Updates to NotPetya Cause Server Seizure at Ukrainian Software Firm
Police seized servers from Ukraine’s Intellect Service as the country scrambles to control a cyberattack allegedly conducted by advanced hackers.
Ukrainian law enforcement has seized servers from software firm Intellect Service, makers of the M.E.Doc accounting software widely exploited last week in destructive cyberattack researchers report was conducted by highly skilled threat actors. Interior Minister Aesen Avakov said police also blocked a second cyberattack from servers hosting the software used to spread the malware attack, Reuters reports.
Researchers have several names for the malware used to drive the June 27 attack, including Petya, NotPetya, ExPetr, PetrWrap, and GoldenEye, noting similarities to Petya. The malware encrypts data on victims’ machines and demands $300 in bitcoin for recovery.
Despite its ransomware “costume,” experts say this was created for destruction, not financial gain. Unlike Petya, this malware modifies the Master Boot Record in a way that data recovery is not possible. It mostly affected systems in Ukrainian businesses and critical infrastructure.
Police seized Intellect Service’s servers after new evidence indicated the attackers are advanced and planned the attack months prior. Yulia Kvitko, Cyber Police spokeswoman, reported an ongoing investigation at M.E.Doc’s offices. Premium Services, which distributes the software, posted on social media to say M.E.Doc’s services and servers were shut down.
“As of today, every computer which is on the same local network as our product is a threat,” said Intellect Service chief executive Olesya Bilousova to reporters. “We need to pay the most attention to those computers which weren’t affected.”
Researchers at ESET, which detected the malware as DiskCoder.C, found “a very stealthy and cunning backdoor” that attackers injected into one of the modules in the M.E.Doc accounting software. Attackers likely needed access to M.E.Doc’s source code to do this, reports ESET senior malware researcher Anton Cherepanov in a blog post.
The backdoor collects proxy and email settings, including usernames and passwords, from the M.E.Doc application. It also collects EDRPOU numbers, or unique legal entity identifiers for companies doing business in Ukraine. Attackers could use the EDRPOU numbers to pinpoint the exact organizations using the backdoored M.E.Doc, and use this data to target specific business networks.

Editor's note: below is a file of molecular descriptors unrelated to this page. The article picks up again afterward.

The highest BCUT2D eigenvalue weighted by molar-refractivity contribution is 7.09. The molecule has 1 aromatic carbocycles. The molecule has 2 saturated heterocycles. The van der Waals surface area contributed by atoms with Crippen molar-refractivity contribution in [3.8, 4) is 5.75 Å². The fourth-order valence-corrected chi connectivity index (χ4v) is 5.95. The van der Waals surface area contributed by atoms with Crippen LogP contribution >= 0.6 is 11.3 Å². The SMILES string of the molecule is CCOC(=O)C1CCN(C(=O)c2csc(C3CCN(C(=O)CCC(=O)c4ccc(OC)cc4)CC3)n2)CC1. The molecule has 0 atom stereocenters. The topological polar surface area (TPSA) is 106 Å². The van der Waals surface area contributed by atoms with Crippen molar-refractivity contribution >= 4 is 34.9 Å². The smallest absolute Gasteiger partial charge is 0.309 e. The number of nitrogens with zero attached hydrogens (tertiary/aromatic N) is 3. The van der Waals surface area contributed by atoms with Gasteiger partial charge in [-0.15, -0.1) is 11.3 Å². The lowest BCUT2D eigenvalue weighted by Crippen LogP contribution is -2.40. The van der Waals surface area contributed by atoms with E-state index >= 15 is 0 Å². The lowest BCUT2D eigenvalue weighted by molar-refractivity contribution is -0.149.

Attackers also added the ability to control infected machines, which “makes the backdoor a fully featured cyberespionage and cybersabotage platform at the same time,” writes Cherepanov. While researchers haven’t yet performed forensic analysis on the M.E.Doc server, they do acknowledge there are signs the server was compromised.
ESET reports the backdoor was built into at least three M.E.Doc software updates in 2017 released on April 14th, May 15th, and June 22nd. Any machine that updated was hit with the attack; from there, the malware rapidly spreads throughout an organization.
“As our analysis shows, this is a thoroughly well-planned and well-executed operation,” Cherepanov says.
Officials are still working to determine who is behind this attack. ESET initially attributed the malware to the TeleBots group, noting this is the most recent in a series of attacks against Ukraine.
Police have urged businesses to stop using the software and shut down devices still using it. Experts note that this attack emphasizes the risk third parties pose to an organization, and acknowledge the importance of conducting risk assessment when working with vendors.
“While even the most thorough risk assessment can’t guarantee there’s no malware inside a vendor’s network, it can uncover red flags pointing to weak security controls that leave it vulnerable,” says CyberGRX CEO Fred Kneip. This would let businesses work with vendors to address potential vulnerabilities before they are exploited.
Travis Farral, director of security strategy at Anomali, suggests businesses reconsider the amount of people given administrative credentials, which could be stolen with this form of malware.
“Give people only the amount of access they need to do their jobs,” he says. “A lot of the time, that isn’t administrative access.”
Kelly Sheridan is Associate Editor at Dark Reading. She started her career in business tech journalism at Insurance & Technology and most recently reported for InformationWeek, where she covered Microsoft and business IT. Sheridan earned her BA at Villanova University. View Full Bio